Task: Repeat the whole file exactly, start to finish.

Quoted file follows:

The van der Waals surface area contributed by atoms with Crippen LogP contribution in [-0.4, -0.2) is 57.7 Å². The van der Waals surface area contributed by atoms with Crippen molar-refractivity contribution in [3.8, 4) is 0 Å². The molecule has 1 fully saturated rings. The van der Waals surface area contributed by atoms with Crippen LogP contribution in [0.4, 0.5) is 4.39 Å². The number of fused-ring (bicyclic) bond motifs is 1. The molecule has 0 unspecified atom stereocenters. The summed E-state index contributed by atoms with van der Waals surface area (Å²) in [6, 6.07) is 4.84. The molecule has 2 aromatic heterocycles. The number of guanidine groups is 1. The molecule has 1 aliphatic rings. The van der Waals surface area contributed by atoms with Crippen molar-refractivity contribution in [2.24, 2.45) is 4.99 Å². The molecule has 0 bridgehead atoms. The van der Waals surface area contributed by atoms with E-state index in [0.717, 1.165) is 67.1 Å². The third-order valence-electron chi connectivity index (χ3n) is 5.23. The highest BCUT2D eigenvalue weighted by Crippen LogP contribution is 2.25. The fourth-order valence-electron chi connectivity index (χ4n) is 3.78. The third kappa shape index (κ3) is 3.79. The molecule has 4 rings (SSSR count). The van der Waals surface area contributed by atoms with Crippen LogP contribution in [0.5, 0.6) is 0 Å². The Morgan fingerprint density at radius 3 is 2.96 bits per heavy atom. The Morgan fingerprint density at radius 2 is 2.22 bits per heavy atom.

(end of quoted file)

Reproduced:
The van der Waals surface area contributed by atoms with Crippen LogP contribution in [-0.4, -0.2) is 57.7 Å². The van der Waals surface area contributed by atoms with Crippen molar-refractivity contribution in [3.8, 4) is 0 Å². The molecule has 1 fully saturated rings. The van der Waals surface area contributed by atoms with Crippen LogP contribution in [0.4, 0.5) is 4.39 Å². The number of fused-ring (bicyclic) bond motifs is 1. The molecule has 0 unspecified atom stereocenters. The summed E-state index contributed by atoms with van der Waals surface area (Å²) in [6, 6.07) is 4.84. The molecule has 2 aromatic heterocycles. The number of guanidine groups is 1. The molecule has 1 aliphatic rings. The van der Waals surface area contributed by atoms with Crippen molar-refractivity contribution in [2.24, 2.45) is 4.99 Å². The molecule has 0 bridgehead atoms. The van der Waals surface area contributed by atoms with E-state index in [0.717, 1.165) is 67.1 Å². The third-order valence-electron chi connectivity index (χ3n) is 5.23. The highest BCUT2D eigenvalue weighted by Crippen LogP contribution is 2.25. The fourth-order valence-electron chi connectivity index (χ4n) is 3.78. The third kappa shape index (κ3) is 3.79. The molecule has 4 rings (SSSR count). The van der Waals surface area contributed by atoms with Crippen LogP contribution in [0.5, 0.6) is 0 Å². The Morgan fingerprint density at radius 3 is 2.96 bits per heavy atom. The Morgan fingerprint density at radius 2 is 2.22 bits per heavy atom.